Wilde loved children, and the feeling was mutual. He enjoyed spinning tales for groups of kids and went on to write many famous fairy tales, such as “The Happy Prince” and “The Selfish Giant.” He found his first big fiction breakthrough with “The Canterville Ghost.” He was frequently, and not unfavorably, compared to Dutch writer Hans Christian Andersen. As his reputation and fame grew, so did talk in certain London circles about his time spent in the company of several young men. Perhaps his biggest success on the fiction front was the release of THE PICTURE OF DORIAN GRAY, which saw worldwide fame.

Next, Wilde decided to conquer the stage, which he had always loved. His first big play was “Lady Windermere’s Fan” in 1892, and it would be the start of several successful plays that are still being performed today. Others included “A Woman of No Importance,” “The Importance of Being Earnest” and “An Ideal Husband.” However, all of this success would not be enough to prepare Wilde for what came next. The Lord Queensbury, taking particular exception to Wilde’s relationship with his son, went after him in the courts on the grounds of indecency.

Wilde survived the first court battle, but it would be the second one at the Old Bailey, which included him being put on the stand, that saw the jury come back with unanimous guilty verdicts. The judge sentenced him to a maximum of two years of hard labor. After doing his time, he set off on a self-imposed exile to France. Though in the company of some of his longtime male companions, he still asked for Constance and his children to join him --- a request that was denied due to Constance’s health issues. Wilde passed away in Paris on November 30, 1900.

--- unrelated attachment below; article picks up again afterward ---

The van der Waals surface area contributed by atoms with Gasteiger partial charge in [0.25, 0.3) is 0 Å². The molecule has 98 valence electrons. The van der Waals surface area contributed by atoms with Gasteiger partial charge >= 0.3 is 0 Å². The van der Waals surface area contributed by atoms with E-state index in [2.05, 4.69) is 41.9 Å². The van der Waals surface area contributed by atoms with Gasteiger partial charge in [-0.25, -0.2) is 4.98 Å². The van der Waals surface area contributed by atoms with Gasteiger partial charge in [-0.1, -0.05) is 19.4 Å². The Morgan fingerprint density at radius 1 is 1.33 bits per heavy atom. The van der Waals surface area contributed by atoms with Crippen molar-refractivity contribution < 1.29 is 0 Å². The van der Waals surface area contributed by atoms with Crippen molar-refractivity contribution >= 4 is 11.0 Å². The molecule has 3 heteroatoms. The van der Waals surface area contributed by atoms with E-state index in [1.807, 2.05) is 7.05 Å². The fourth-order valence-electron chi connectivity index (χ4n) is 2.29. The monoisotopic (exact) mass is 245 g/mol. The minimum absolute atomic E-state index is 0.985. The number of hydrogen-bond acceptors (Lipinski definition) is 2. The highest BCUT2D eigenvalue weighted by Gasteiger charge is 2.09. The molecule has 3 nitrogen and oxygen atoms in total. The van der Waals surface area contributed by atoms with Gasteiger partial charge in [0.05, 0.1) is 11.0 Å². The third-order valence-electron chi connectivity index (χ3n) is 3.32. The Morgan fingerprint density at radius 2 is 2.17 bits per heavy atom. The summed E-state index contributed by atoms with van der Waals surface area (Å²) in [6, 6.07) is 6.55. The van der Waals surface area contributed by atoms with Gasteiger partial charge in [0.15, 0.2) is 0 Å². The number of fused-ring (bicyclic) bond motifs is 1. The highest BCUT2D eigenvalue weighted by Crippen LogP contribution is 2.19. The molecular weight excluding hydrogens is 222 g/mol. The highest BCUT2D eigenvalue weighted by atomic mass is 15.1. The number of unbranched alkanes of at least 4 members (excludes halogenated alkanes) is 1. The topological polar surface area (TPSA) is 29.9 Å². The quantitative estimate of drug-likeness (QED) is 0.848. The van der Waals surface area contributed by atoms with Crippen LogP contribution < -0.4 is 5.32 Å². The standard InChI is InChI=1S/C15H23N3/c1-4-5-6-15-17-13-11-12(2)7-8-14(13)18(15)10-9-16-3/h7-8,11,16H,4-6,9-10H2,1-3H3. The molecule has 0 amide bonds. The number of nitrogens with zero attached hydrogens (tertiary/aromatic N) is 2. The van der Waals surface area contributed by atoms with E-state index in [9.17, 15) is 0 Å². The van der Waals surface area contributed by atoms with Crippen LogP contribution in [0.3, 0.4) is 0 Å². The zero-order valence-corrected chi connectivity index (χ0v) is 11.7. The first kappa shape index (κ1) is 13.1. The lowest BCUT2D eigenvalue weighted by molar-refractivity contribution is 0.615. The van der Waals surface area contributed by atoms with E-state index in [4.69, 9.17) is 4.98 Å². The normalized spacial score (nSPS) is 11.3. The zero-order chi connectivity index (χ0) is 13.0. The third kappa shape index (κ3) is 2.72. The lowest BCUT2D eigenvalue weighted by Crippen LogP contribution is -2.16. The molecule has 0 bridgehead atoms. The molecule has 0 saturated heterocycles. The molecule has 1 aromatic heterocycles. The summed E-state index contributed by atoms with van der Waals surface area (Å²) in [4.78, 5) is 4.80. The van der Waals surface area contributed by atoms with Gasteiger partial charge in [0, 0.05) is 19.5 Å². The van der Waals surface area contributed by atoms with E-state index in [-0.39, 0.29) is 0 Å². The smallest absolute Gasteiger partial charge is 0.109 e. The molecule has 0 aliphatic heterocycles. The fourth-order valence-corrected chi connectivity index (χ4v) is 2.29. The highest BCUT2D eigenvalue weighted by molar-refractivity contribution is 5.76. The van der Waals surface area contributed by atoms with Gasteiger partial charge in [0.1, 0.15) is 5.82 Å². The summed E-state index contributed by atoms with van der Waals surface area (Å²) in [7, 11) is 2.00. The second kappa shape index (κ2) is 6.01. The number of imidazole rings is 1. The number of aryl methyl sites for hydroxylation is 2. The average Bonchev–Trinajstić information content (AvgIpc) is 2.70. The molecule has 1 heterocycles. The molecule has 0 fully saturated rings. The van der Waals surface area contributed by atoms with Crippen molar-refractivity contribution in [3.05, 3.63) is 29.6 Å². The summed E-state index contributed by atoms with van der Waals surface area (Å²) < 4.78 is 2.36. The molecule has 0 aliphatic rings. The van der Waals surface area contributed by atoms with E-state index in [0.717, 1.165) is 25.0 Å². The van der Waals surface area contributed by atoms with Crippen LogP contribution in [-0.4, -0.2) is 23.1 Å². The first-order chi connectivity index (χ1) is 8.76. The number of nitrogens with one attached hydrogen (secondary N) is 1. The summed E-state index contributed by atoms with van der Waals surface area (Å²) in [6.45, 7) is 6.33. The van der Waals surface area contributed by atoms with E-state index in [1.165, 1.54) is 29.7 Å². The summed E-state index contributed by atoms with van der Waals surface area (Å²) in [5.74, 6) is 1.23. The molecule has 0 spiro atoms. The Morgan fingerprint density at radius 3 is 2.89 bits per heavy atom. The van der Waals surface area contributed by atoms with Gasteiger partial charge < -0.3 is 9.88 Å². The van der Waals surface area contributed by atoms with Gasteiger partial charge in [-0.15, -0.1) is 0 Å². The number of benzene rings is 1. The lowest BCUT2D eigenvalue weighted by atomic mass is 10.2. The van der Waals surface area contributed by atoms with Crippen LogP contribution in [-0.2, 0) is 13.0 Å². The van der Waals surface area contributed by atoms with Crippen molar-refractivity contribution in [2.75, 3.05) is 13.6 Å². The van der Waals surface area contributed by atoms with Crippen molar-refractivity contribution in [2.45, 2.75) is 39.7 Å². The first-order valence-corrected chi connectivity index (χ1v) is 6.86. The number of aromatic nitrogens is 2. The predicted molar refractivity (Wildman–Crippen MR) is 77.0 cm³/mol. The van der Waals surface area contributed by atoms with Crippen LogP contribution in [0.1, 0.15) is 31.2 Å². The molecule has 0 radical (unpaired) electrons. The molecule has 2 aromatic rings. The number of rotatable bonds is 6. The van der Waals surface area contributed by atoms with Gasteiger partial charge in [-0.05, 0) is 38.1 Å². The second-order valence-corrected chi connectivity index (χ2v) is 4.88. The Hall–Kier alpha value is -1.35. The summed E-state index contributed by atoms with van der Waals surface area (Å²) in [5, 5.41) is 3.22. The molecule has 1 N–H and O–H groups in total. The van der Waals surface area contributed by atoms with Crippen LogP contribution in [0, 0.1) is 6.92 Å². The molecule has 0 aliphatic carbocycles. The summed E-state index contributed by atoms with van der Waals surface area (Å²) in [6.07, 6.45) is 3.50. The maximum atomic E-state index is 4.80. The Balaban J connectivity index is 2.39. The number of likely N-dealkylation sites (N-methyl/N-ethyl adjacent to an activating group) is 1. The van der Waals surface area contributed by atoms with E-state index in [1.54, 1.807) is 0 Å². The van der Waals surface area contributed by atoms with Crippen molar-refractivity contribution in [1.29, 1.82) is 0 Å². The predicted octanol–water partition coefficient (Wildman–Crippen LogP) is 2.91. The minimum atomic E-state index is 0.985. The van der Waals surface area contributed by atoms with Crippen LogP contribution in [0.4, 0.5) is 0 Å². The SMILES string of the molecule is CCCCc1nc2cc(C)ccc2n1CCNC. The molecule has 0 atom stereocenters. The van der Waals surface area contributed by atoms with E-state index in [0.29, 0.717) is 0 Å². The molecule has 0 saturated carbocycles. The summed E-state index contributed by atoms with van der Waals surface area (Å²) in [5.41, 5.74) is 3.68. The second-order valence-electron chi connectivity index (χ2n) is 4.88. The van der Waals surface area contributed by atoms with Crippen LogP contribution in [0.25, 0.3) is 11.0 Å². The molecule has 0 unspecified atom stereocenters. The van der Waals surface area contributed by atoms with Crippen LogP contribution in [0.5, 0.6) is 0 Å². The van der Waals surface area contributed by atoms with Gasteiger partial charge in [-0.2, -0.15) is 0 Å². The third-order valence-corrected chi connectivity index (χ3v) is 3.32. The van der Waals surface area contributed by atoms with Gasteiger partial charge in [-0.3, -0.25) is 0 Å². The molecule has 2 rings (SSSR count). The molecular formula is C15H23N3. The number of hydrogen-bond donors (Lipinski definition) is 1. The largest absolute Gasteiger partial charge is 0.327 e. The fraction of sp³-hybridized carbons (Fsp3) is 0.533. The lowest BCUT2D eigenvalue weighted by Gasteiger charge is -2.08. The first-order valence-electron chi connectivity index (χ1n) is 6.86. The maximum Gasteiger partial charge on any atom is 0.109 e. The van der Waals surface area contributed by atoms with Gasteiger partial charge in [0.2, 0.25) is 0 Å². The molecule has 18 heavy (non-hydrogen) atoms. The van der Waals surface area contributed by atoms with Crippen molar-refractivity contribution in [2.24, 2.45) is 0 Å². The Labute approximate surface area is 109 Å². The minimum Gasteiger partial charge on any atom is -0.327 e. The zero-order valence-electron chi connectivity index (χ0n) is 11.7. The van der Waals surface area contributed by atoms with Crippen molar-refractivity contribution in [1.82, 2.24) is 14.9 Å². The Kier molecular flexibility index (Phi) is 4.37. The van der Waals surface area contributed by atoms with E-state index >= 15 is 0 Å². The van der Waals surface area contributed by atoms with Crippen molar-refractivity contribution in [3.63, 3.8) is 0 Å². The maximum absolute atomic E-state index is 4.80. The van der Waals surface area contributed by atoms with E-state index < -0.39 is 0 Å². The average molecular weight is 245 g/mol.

All of this tremendous detail is deftly put together by Matthew Sturgis, who goes far deeper than I am highlighting here. I am proud to say that Oscar Wilde’s wit and incredible body of work are still quite relevant today. A statue of him stands in Dublin, which is somewhat of a triumph as for many years his hometown spurned his name due to the indecency and sodomy allegations. Thankfully, we have this splendid work from Sturgis that hopefully will lure more readers to Wilde’s classic output.

Reviewed by Ray Palen on October 23, 2021

Oscar Wilde: A Life
by Matthew Sturgis

  • Publication Date: October 12, 2021
  • Genres: Biography, Nonfiction
  • Hardcover: 864 pages
  • Publisher: Knopf
  • ISBN-10: 0525656367
  • ISBN-13: 9780525656364